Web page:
The name red crossbill is an obvious fit, when looking at this male bird. The red crossbill's scientific name is Loxia curvirostra.
These crossbills were found last week in the Arboretum. The morning air was cool and crisp as the birds silently searched for seeds in a western hemlock. The tree's scientific name is Tsuga heterophyllia. Given how quietly the birds worked, the key to finding them was the carpet of cones covering Arboretum Drive.
Pine siskins worked side-by-side with the crossbills. The beaks of the crossbills provide extra leverage, compared to the short, straight bills of the pine siskins. (The pine siskin's scientific name is Carduelis pinus.)
The efficiency of the crossbill beaks may explain why the two birds can feed in the same trees, get the same amount of nourishment from the seeds and yet the crossbills grow to be more than twice as large as the siskins. Crossbills and siskins are usually found near the tops of coniferous trees, where the greatest quantity of cones grow.
In this case, after feeding in the hemlock tree, the crossbills surprisingly chose to rest in the top of this deciduous, e.g. cone less, magnolia tree, Magnolia acuminata.
Further south in the Arboretum, this red-naped sapsucker seems to feed exclusively on sap from a single spanish fir tree, Abies pinsapo. Searching this big-leafed maple, Acer macrophyllum, for insects was the first attempt to vary its diet that I have observed. The scientific name for the red-naped sapsucker is Sphyrapicus nuchalis.
Near Foster Island, this stellar's jay, Cyanocitta stelleri, seemed a bit more committed to finding protein.
On Duck Bay, a wood duck, Aix sponsa, demonstrated how the idea of water skiing was most likely inspired.
Next to Duck Bay, a male downy woodpecker checks out last year's nest, in what is left of this red alder. Given the location, this is most likely the same male seen in last week's post. The scientific name for the downy is Picoides pubescent, the name for the red alder is Alnus rubra.
Last Saturday on Foster Island, a female pileated woodpecker searched for insects on this standing snag, which was once a white birch tree. The scientific name for the pileated is Dryocopus pileatus, for the paperbark birch it is Betula papyrifera.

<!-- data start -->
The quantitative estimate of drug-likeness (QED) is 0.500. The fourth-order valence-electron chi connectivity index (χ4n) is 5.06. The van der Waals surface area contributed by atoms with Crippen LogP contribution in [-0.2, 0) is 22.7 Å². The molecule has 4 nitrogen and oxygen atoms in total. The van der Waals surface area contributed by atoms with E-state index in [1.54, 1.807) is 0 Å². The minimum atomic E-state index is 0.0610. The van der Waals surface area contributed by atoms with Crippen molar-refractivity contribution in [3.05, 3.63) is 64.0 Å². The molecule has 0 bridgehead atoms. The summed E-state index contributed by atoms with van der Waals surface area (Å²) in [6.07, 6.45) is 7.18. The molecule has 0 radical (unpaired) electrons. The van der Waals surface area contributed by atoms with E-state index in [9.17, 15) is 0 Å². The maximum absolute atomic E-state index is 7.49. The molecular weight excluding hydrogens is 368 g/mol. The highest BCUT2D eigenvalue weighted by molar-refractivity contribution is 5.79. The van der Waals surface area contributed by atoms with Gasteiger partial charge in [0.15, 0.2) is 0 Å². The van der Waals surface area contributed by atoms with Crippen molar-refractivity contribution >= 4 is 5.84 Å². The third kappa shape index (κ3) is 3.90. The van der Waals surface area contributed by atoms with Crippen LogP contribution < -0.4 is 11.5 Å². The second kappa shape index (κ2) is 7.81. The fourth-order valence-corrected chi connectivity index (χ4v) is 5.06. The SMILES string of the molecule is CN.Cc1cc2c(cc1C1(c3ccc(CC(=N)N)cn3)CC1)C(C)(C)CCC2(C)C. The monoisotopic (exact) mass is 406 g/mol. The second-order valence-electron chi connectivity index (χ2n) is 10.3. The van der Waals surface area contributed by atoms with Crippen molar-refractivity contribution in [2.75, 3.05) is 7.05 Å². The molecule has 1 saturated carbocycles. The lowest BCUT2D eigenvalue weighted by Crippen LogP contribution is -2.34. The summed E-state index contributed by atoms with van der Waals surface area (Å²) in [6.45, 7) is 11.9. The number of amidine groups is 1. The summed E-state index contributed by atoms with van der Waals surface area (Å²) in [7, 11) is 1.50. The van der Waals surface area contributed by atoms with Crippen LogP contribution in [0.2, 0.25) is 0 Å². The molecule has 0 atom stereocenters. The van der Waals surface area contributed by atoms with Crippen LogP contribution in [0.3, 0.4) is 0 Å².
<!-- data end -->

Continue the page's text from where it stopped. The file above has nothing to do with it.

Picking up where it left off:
Thank you to Kathy for pointing out this bird!
The two woodpeckers spent over an hour working the trees and snags on both sides of Cottonwood Downs, the canal on the south side of Foster Island. It is wonderful for woodpeckers that the arborists leave standing dead trees in the Arboretum. If you would like to see woodpeckers in your yard, you might want to do the same.
Elvis is probably more than a foot and a half long, which makes me think his shoulders could be 4 or 5 inches across.
This made me wonder, How do you measure a bird? Is it when he is stretching and extended to his longest possible length or…
…is it a moment later, when he scrunches down to go after a tasty little treat.
Here is one more shot of Priscilla, as she levitates up the snag. Even if she is actually using a single toe for leverage, the power-to-weight ratio of a pileated woodpecker must be incredible.
At the end of the day, this young cooper's hawk surveyed the cattails from a cottonwood tree on the southeast corner of the Union Bay Natural Area. The Latin name for this bird is the easily remembered, Accipiter cooperii.
Nearby a river otter finds a bite of dinner…
…before disappearing into the cattails. Since the otter entered the cattails around dusk it makes me wonder if it is spending its nights there. On Thursday, my daughter's dog acted unusually nervous in this area, which is close to where the beaver has been playing lumberjack. The scientific name for a river otter is Lontra canadensis, while the scientific name for a beaver is Castor canadensis.
The title to this post was, "Crossbills to Cucumbers". The link to crossbills was obvious, but the cucumber link is a bit more subtle. I will wait until next week's post to explain the relationship. This will give you seven days to solve the mystery. Good Luck!
Have a great day on Union Bay…where nature lives in the city!
Which of the next two photos do you like best?
I am curious if living in the pacific northwest causes us to prefer the lichen or the blossoms. I seem to be leaning towards liking the lichen.